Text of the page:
Some of us are seeing how deeply we crave the affirmation of others, which for the time being might be limited to social media. 

Some of us are seeing how badly we need to control our environment.

Some of us are seeing just how much trust we place in our finances.

Some of us are seeing how resistant we are to authority. (Just stay home.)

Some of us are seeing our vices effortlessly re-emerge as our anxious souls look for comfort… alcohol, pornography or shopping.

Some of us have been shaken to realize that the world is so incredibly vulnerable. We may even be starting to see that our belief systems don’t provide the answers and peace that we need.

There are endless discussions that we could pursue in an attempt to bring biblical wisdom to each of these issues. But in the interest of brevity, let me wrap up this blog post by reminding us all, myself included, of a few things that apply to all of these struggles.

First, God is real and he’s in control. If you haven’t come to terms with this yet, I’m not sure how you will ever find the comfort you seek. If the universe is truly random and chaotic at its core, then no one is in control. And even if we find a vaccine that can prevent the next pandemic, we’d better get along with figuring out next how to prevent asteroids from hitting the earth or the sun from wearing out. Christian theology acknowledges that sometimes things will look out of control from our vantage point, but we have assurance that God still has his hands on the wheel and that his purposes will prevail. Relax.

Second, let’s not forget that God sees and knows what’s going on. And more than that, he sees and knows what’s going on in our troubled hearts. He has proven himself as the God who engages humankind and who participates in our suffering. Jesus demonstrated that God’s modus operandum for fixing the universe is relationship before resolution. He has promised to make everything right someday, but for now, he uses times of trouble to get us to trust him more and to draw us close to him. So let’s draw close.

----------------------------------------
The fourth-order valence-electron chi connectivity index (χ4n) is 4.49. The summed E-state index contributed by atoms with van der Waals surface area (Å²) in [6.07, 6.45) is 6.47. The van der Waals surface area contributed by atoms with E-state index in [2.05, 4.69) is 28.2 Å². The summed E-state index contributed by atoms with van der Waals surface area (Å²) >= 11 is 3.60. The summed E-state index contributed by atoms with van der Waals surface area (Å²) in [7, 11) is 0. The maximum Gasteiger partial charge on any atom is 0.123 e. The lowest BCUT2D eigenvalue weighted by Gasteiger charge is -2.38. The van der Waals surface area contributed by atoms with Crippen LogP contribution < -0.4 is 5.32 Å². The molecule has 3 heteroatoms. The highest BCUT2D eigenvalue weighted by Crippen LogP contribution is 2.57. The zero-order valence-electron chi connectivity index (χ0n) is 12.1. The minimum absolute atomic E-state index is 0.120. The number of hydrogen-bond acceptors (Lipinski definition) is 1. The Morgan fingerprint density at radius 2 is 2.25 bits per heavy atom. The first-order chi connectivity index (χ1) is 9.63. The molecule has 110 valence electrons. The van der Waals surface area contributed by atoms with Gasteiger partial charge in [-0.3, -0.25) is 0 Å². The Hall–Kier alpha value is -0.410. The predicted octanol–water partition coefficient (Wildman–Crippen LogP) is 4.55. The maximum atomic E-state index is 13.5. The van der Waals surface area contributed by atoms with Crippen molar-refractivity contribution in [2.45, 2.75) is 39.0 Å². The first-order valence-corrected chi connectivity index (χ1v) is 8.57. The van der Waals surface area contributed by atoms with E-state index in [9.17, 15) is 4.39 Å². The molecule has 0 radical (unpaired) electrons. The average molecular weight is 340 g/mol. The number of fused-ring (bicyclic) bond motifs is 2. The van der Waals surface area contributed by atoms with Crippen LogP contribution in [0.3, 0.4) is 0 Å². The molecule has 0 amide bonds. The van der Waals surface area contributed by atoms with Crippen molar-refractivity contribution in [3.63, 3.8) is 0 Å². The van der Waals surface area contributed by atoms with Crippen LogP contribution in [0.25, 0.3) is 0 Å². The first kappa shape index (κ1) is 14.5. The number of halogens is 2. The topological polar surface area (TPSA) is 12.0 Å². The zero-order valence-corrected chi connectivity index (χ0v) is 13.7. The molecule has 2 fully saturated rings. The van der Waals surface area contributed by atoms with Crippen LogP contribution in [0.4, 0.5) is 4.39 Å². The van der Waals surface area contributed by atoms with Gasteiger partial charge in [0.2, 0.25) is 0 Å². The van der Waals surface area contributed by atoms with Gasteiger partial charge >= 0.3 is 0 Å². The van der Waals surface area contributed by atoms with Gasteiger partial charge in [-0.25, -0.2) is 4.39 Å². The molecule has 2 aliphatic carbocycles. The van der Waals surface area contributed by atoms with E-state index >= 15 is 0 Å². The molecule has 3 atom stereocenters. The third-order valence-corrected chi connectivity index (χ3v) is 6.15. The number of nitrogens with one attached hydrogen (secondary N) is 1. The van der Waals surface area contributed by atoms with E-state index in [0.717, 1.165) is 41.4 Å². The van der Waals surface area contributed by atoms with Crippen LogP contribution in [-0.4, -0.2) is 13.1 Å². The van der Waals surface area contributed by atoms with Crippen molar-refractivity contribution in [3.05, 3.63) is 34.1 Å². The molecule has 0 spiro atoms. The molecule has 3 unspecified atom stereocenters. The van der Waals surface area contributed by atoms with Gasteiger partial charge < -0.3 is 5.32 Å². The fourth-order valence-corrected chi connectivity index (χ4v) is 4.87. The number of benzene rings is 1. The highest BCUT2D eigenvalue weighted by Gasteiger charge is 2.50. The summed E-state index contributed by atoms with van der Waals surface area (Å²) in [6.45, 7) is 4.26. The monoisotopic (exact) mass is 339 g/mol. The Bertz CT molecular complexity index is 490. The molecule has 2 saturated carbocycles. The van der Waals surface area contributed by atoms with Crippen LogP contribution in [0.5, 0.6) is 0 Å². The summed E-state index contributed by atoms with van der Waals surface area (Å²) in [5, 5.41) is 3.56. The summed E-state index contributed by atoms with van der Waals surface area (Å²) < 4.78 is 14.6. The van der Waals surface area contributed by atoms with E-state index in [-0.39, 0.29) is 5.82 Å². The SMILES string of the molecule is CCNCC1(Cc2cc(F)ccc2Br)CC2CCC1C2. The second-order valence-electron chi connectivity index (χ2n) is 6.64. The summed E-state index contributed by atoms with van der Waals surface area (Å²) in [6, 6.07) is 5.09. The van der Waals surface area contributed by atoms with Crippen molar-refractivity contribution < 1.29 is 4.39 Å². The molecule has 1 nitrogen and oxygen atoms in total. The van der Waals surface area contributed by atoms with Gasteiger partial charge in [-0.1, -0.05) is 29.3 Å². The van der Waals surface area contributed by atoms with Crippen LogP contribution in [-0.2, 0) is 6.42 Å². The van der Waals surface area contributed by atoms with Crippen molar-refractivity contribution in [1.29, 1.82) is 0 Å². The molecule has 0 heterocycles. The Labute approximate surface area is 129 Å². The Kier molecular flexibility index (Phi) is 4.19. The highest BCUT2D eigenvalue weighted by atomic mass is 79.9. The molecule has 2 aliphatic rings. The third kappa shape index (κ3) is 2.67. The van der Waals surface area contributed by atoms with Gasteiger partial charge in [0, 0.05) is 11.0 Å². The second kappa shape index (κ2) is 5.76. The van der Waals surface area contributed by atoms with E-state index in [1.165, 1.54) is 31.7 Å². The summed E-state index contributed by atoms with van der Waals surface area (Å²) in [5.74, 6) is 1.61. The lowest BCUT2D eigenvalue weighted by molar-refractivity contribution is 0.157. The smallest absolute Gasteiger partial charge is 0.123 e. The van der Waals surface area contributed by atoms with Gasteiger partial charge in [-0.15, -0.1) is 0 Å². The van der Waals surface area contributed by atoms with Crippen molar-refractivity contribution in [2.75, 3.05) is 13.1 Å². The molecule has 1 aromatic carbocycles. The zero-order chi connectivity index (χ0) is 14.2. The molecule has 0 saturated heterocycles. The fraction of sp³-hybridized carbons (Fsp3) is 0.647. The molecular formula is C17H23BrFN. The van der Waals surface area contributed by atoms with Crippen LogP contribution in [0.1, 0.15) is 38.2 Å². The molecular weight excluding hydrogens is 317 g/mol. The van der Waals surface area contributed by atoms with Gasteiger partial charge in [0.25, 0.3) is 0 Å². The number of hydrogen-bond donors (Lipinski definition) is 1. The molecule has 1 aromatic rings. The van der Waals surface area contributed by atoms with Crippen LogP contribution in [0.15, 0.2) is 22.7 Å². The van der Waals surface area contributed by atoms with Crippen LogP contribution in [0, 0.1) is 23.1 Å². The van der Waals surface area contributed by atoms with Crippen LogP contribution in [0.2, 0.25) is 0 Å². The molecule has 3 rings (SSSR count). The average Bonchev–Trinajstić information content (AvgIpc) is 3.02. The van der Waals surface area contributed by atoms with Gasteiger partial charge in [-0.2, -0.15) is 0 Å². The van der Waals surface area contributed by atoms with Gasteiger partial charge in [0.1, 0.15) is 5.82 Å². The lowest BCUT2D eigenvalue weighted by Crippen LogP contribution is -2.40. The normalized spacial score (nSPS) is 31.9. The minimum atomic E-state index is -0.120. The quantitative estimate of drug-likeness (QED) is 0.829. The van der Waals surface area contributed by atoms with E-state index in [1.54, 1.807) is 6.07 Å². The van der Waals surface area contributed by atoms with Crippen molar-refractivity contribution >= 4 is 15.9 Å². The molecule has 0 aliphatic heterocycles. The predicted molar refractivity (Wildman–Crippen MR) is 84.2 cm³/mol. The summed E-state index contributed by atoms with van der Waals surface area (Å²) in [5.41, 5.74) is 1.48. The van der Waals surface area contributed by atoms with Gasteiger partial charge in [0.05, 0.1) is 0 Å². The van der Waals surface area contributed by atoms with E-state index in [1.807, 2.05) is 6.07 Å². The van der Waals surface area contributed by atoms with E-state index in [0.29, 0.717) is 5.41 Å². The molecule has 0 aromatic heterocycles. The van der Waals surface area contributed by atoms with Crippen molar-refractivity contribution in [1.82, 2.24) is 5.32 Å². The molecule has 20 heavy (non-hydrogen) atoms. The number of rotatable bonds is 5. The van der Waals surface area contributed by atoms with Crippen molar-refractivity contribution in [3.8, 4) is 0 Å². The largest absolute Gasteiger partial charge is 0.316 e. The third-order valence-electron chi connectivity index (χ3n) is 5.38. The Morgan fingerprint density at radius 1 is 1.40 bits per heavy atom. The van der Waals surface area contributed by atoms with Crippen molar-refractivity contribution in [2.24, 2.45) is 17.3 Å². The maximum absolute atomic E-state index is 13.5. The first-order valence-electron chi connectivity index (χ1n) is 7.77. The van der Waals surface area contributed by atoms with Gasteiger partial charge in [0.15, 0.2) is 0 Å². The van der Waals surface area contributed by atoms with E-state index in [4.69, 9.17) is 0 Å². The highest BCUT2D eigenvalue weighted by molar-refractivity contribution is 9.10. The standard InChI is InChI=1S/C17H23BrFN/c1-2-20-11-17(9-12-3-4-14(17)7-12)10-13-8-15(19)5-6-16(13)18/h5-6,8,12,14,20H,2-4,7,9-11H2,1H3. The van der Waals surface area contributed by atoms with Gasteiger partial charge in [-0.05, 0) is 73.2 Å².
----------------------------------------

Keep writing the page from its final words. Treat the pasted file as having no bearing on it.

Finally, we mustn’t forget that God loves us. That one, tiny piece of information is the solution for everything that ails us. Before we reach for our typical God-replacements during this crisis, let’s take a minute to remember that God loves us unconditionally. He loves us whether we’re performing or not, whether we’re producing or not, whether we suck at relationships or not. He loves us even though we’re control freaks, addicts, codependents and worriers. Let’s learn to rest in that love.

As far away as it seems right now, this pandemic will come to an end. The curve will eventually flatten, and life will return to some new form of normalcy. But before this learning curve flattens for all of us, let’s take away everything we can from this experience. Now is a perfect time to take assessment of our coping mechanisms and to learn to shift our dependence onto God.